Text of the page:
All vehicle tires are required to have a minimum of 2/32nds or 1/16th of an inch tread of tire. Bald or unevenly worn tires can cause the loss of control especially on wet and slippery roads. Tires should be checked weekly to ensure they are properly inflated.

All motor vehicles are required to be equipped with at least two headlamps with at least one on each side of the front of the motor vehicle, and shall show a white light. An object, material, or covering that alters the headlamp’s light color may not be placed, displayed, installed, affixed, or applied over a headlamp. All headlamps shall be located at a height of not more than 54 inches nor less than 24 inches. Vehicle headlights in the low beam position should illuminate out to a distance of 150 feet and in high beam to a distance of 450 feet. Florida law requires the use of a vehicles low beam lights during twilight hours or when it is dark, during fog, smoke or rain. Twilight is defined as the time between sunset and full night or between full night and sunrise. car maintenance

Passenger vehicles shall be equipped with service brakes adequate to control the movement of and to stop and hold such vehicle under all conditions of loading, and on any grade incident to its operation. The brakes on your passenger vehicle should be able to stop the vehicle from 20 mph within 25 feet.

All motor vehicles when operated upon a highway shall be equipped with a horn in good working order and capable of emitting sound audible under normal conditions from a distance of not less than 200 feet. A vehicle's horn is not a toy and is to be used to warn others of potential danger. It is not to be used to grab attention or to make unnecessary noise.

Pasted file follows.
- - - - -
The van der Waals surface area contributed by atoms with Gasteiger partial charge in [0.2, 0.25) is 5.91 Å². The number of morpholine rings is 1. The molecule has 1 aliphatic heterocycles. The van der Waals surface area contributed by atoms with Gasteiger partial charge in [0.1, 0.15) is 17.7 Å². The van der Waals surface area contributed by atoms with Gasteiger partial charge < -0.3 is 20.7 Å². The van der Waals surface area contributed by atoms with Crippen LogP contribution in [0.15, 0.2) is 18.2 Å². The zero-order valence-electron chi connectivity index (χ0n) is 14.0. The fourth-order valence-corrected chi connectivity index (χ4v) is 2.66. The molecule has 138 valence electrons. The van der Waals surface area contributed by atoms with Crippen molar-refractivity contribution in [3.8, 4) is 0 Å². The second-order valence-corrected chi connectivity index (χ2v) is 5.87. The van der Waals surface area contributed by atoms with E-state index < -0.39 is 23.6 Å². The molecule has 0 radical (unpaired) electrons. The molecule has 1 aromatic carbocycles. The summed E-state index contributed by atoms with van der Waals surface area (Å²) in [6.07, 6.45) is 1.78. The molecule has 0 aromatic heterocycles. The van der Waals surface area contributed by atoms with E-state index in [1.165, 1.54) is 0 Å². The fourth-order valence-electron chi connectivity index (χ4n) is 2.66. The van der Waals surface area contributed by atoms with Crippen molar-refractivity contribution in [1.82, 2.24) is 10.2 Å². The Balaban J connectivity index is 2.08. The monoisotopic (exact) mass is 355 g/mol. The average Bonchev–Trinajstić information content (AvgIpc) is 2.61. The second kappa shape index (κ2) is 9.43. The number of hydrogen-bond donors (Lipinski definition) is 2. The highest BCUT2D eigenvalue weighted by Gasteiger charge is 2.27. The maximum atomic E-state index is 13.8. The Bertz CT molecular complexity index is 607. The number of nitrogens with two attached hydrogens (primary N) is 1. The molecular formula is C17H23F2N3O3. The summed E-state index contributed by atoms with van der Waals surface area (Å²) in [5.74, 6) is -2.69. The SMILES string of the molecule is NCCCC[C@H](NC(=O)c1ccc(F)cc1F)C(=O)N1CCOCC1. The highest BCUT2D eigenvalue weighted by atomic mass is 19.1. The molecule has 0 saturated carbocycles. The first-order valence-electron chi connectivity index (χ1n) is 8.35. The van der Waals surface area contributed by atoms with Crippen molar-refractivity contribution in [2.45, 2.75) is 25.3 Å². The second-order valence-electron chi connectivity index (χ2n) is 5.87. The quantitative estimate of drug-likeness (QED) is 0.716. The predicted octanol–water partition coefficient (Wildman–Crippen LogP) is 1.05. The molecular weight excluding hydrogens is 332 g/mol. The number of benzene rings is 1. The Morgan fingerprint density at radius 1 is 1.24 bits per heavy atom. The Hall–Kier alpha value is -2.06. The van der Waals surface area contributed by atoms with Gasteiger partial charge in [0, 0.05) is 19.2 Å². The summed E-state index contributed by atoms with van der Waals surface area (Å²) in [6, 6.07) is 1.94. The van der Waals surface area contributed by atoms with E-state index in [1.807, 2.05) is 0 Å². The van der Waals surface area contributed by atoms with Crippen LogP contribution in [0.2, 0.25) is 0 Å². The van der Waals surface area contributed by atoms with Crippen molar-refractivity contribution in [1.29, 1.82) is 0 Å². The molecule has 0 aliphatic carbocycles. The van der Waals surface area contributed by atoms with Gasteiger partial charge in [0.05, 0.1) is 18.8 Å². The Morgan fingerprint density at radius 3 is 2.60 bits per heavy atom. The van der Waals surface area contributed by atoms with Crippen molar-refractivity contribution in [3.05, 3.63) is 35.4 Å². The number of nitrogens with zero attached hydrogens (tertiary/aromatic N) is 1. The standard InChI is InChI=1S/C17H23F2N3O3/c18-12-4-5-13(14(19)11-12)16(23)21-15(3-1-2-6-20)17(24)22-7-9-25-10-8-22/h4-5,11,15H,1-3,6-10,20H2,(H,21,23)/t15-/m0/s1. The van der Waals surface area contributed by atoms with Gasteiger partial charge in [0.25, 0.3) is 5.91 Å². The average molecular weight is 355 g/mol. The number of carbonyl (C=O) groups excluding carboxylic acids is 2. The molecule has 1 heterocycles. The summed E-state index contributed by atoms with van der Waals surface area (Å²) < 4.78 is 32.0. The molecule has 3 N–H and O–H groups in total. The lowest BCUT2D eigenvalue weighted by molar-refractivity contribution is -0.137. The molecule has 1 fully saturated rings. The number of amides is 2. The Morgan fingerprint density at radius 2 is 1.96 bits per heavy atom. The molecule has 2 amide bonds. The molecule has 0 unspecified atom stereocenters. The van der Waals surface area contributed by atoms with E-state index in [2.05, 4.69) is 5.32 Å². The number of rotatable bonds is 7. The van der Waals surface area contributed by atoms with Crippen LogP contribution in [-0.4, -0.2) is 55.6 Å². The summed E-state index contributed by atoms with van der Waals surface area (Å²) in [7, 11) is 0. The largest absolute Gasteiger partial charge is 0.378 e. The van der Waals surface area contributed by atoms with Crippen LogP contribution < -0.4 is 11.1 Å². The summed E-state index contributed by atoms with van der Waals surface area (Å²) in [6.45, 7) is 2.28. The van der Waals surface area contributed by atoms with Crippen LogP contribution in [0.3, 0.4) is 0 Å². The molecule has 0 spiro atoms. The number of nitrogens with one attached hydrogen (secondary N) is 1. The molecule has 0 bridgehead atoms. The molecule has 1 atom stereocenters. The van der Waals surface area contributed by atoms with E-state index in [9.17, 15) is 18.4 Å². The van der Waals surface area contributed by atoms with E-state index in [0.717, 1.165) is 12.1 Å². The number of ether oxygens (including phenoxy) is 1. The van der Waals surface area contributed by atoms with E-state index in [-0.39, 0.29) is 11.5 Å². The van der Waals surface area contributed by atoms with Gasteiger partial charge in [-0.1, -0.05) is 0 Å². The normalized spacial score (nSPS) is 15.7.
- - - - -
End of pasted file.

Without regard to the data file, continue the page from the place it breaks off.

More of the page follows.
Vehicles are required to be equipped with at least two tail-lamps mounted on the rear of the vehicle and shall emit a red light plainly visible from a distance of 1,000 feet to the rear. Either a tail-lamp or a separate lamp shall be so constructed and placed as to illuminate with a white light the rear registration plate and render it clearly legible from a distance of 50 feet to the rear.

Every vehicle shall be equipped with a mirror or mirrors on the inside and outside of the vehicle so located as to reflect to the driver a view of the highway for a distance of at least 200 feet to the rear of the motor vehicle.

All motor vehicles of not more than 5,000 pounds are required to be equipped with a front and rear bumper. On a passenger vehicle, when measured from the ground, the front can have a maximum height depending on vehicle weight or 22 to 28 inches and the rear bumper can have a height of 22 to 30 inches.

All vehicles must be equipped with a windshield that consists of safety glazing as required by federal safety-glazing material standards. All windshields shall be equipped with a device for cleaning rain, snow, or other moisture from the windshield. Windshield wipers shall be maintained in good working order.

Resources:,,Florida State Statutes: 316.220, 316.217, 316.261, 316.262, 316.271, 316.221, 316.294, 316.251 and 316.2952

Most drivers do not pay very much attention to their vehicle exhaust systems. A driver should be aware of how they can reduce the risks of carbon monoxide pollution and poisoning from their vehicles. It is important to be aware of the symptoms of carbon monoxide poisoning so that if a driver experiences symptoms whenever they are driving or in their home they can react appropriately.

Some symptoms of carbon monoxide poisoning may include headaches, dizziness, tiredness, flue-like symptoms, nausea and even loss of consciousness.

If your vehicle is stored in a garage at home, you should never leave the engine running idle in an enclosed this space. This can cause a buildup of carbon monoxide fumes in the garage area, and can also cause CO pollution to seep in to the house, which poses a risk to everyone in the home. So, if you run your vehicle in the garage, make sure the garage door is open.